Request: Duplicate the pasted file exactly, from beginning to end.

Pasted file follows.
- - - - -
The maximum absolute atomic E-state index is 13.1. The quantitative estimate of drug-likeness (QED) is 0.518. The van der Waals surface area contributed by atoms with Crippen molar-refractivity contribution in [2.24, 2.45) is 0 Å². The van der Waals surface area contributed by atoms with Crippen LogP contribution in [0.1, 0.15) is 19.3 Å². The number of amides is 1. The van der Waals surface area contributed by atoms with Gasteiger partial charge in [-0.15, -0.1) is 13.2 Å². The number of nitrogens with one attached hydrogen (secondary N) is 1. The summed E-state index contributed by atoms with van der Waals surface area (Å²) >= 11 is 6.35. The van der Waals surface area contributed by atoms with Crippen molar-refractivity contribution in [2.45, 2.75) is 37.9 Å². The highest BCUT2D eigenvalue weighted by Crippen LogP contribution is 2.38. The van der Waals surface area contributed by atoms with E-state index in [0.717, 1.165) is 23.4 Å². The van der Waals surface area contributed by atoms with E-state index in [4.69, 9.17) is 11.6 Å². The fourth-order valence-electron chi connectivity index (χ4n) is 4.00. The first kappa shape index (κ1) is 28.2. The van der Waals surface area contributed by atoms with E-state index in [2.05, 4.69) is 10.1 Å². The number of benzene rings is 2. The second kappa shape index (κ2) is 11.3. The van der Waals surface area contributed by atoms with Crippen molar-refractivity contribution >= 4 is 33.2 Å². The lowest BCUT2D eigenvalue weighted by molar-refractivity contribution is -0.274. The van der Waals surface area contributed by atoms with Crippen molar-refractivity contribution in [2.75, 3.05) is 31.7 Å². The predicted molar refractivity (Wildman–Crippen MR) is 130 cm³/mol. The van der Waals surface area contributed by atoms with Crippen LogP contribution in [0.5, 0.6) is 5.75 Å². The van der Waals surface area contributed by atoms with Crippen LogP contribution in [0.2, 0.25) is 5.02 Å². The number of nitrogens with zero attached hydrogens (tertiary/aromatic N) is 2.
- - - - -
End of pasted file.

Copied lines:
The maximum absolute atomic E-state index is 13.1. The quantitative estimate of drug-likeness (QED) is 0.518. The van der Waals surface area contributed by atoms with Crippen molar-refractivity contribution in [2.24, 2.45) is 0 Å². The van der Waals surface area contributed by atoms with Crippen LogP contribution in [0.1, 0.15) is 19.3 Å². The number of amides is 1. The van der Waals surface area contributed by atoms with Gasteiger partial charge in [-0.15, -0.1) is 13.2 Å². The number of nitrogens with one attached hydrogen (secondary N) is 1. The summed E-state index contributed by atoms with van der Waals surface area (Å²) >= 11 is 6.35. The van der Waals surface area contributed by atoms with Crippen molar-refractivity contribution in [2.45, 2.75) is 37.9 Å². The highest BCUT2D eigenvalue weighted by Crippen LogP contribution is 2.38. The van der Waals surface area contributed by atoms with E-state index in [0.717, 1.165) is 23.4 Å². The van der Waals surface area contributed by atoms with E-state index in [4.69, 9.17) is 11.6 Å². The fourth-order valence-electron chi connectivity index (χ4n) is 4.00. The first kappa shape index (κ1) is 28.2. The van der Waals surface area contributed by atoms with E-state index in [2.05, 4.69) is 10.1 Å². The number of benzene rings is 2. The second kappa shape index (κ2) is 11.3. The van der Waals surface area contributed by atoms with Crippen molar-refractivity contribution >= 4 is 33.2 Å². The lowest BCUT2D eigenvalue weighted by molar-refractivity contribution is -0.274. The van der Waals surface area contributed by atoms with Crippen molar-refractivity contribution in [2.75, 3.05) is 31.7 Å². The predicted molar refractivity (Wildman–Crippen MR) is 130 cm³/mol. The van der Waals surface area contributed by atoms with Crippen LogP contribution in [0.5, 0.6) is 5.75 Å². The van der Waals surface area contributed by atoms with Crippen LogP contribution in [0.2, 0.25) is 5.02 Å². The number of nitrogens with zero attached hydrogens (tertiary/aromatic N) is 2.